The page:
It is said that, as a younger man, Attar went on pilgrimage to Mecca and then traveled extensively through Egypt, Syria, India, and other lands, before finally returning to his home city of Nishapur.
The word Attar means herbalist, which was his profession. It is said that he wrote his poetry while attending to his patients in the shop.
Several sources confirm that he lived about 100 years, and that he was killed by Mongol invaders. His tomb is in Neishabur, a city located in the Khorasan region, northeast of Iran.
About thirty works by Attar survive. Manteq-ot-Tayr (The Conference of the Birds) is well known as his masterpiece in poetry.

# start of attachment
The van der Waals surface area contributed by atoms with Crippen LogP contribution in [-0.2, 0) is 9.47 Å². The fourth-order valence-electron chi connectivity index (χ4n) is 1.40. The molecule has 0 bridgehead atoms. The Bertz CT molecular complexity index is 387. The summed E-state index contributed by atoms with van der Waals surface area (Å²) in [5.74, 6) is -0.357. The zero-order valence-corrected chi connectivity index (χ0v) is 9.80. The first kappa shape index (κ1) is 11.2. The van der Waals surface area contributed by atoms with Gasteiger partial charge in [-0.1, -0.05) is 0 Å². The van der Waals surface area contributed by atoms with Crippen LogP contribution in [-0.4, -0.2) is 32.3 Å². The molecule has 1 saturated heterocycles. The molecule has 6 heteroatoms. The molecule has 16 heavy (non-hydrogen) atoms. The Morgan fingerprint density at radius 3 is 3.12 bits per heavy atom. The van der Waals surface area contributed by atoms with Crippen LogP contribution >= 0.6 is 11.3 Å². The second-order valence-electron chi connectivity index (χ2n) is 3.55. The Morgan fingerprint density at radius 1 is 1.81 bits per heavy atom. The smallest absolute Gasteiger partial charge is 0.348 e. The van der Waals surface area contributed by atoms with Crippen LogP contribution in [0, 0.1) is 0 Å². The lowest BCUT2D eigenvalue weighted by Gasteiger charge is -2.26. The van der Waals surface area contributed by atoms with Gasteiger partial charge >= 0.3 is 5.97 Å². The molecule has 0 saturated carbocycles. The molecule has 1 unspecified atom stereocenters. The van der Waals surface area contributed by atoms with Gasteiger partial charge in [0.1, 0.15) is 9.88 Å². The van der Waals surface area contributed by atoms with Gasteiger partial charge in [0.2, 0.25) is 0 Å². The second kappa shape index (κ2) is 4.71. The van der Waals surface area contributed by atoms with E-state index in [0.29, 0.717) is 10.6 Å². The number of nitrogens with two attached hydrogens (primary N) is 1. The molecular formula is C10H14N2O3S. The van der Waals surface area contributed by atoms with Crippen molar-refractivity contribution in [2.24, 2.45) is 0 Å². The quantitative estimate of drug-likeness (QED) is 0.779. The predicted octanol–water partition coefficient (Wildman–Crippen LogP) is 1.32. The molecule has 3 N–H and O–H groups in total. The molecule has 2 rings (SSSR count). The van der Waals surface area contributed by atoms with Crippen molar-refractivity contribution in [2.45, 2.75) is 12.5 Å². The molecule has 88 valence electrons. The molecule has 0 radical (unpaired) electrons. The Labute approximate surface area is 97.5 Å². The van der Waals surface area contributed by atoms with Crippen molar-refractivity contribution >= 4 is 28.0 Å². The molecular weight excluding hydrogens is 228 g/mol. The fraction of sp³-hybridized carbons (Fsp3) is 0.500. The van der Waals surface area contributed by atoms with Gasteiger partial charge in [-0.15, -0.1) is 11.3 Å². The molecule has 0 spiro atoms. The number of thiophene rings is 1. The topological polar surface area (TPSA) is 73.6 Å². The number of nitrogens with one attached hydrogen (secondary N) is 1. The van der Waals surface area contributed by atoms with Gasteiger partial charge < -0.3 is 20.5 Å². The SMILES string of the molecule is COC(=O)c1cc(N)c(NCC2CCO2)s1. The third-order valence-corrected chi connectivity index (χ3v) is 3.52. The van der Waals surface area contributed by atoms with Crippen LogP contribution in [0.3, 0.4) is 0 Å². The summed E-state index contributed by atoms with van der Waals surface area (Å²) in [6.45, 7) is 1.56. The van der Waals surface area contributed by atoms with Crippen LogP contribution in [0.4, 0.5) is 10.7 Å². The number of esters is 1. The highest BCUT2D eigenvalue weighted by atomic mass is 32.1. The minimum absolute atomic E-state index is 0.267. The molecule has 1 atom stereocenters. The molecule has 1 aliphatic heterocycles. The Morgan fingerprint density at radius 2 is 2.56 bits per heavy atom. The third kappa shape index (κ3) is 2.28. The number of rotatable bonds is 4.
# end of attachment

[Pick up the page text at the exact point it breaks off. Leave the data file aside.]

In this book, he describes a group of birds under the leadership of a hoopoe who determine to search for the legendary Simorgh bird. The birds must confront their own individual limitations and fears while journeying through seven valleys before they ultimately find the Simorgh and complete their quest. The thirty birds who ultimately complete the quest discover that they themselves are the Simorgh they sought, playing on a pun in Persian (si and morgh can translate as 30 birds) while giving us an esoteric teaching on the presence of the Divine within us.
Tazkirat al-Awliya, literally Biographies of the Matured Ones, is a 72-chapter book written by Attar, about the life of famous Sufis and their miraculous deeds. This is the only surviving work of Attar written as prose. It starts with a biography of Imam Jafar Sadiq, the Sixth Imam of Shia and ends with one of Mansur Al-Hallaj's, the Sufi Martyr.